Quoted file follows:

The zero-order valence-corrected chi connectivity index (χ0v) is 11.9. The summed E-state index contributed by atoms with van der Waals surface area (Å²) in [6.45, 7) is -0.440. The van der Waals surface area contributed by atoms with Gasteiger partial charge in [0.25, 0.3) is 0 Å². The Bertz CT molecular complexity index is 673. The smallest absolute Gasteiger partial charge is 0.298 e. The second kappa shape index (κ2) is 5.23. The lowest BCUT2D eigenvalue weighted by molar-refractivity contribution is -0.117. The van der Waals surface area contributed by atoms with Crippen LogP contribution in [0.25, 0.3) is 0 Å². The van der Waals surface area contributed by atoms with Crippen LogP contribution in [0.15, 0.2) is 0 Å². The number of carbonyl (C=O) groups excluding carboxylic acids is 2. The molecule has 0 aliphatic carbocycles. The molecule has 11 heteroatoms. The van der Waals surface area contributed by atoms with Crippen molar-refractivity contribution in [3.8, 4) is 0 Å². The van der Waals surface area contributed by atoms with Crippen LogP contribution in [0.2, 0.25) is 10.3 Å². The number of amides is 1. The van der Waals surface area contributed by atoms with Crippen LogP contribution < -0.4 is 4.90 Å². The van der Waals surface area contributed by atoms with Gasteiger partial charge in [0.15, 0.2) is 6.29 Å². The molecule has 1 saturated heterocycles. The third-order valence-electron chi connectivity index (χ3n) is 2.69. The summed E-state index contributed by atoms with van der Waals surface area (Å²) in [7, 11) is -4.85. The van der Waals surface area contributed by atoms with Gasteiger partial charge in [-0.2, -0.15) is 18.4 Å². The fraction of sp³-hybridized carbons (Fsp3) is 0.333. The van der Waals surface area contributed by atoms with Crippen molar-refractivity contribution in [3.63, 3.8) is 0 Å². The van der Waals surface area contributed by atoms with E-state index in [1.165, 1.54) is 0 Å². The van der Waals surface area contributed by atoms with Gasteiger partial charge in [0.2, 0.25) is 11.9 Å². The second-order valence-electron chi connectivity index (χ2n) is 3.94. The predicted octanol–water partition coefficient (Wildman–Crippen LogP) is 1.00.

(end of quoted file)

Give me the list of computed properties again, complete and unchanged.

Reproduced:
The zero-order valence-corrected chi connectivity index (χ0v) is 11.9. The summed E-state index contributed by atoms with van der Waals surface area (Å²) in [6.45, 7) is -0.440. The van der Waals surface area contributed by atoms with Gasteiger partial charge in [0.25, 0.3) is 0 Å². The Bertz CT molecular complexity index is 673. The smallest absolute Gasteiger partial charge is 0.298 e. The second kappa shape index (κ2) is 5.23. The lowest BCUT2D eigenvalue weighted by molar-refractivity contribution is -0.117. The van der Waals surface area contributed by atoms with Crippen LogP contribution in [0.25, 0.3) is 0 Å². The van der Waals surface area contributed by atoms with Crippen LogP contribution in [0.15, 0.2) is 0 Å². The number of carbonyl (C=O) groups excluding carboxylic acids is 2. The molecule has 0 aliphatic carbocycles. The molecule has 11 heteroatoms. The van der Waals surface area contributed by atoms with Crippen molar-refractivity contribution in [3.8, 4) is 0 Å². The van der Waals surface area contributed by atoms with Crippen LogP contribution in [0.2, 0.25) is 10.3 Å². The number of amides is 1. The van der Waals surface area contributed by atoms with Crippen LogP contribution < -0.4 is 4.90 Å². The van der Waals surface area contributed by atoms with Gasteiger partial charge in [0.15, 0.2) is 6.29 Å². The molecule has 1 saturated heterocycles. The third-order valence-electron chi connectivity index (χ3n) is 2.69. The summed E-state index contributed by atoms with van der Waals surface area (Å²) in [7, 11) is -4.85. The van der Waals surface area contributed by atoms with Gasteiger partial charge in [-0.2, -0.15) is 18.4 Å². The fraction of sp³-hybridized carbons (Fsp3) is 0.333. The van der Waals surface area contributed by atoms with Crippen molar-refractivity contribution in [3.63, 3.8) is 0 Å². The van der Waals surface area contributed by atoms with E-state index in [1.165, 1.54) is 0 Å². The van der Waals surface area contributed by atoms with Gasteiger partial charge in [0.2, 0.25) is 11.9 Å². The second-order valence-electron chi connectivity index (χ2n) is 3.94. The predicted octanol–water partition coefficient (Wildman–Crippen LogP) is 1.00.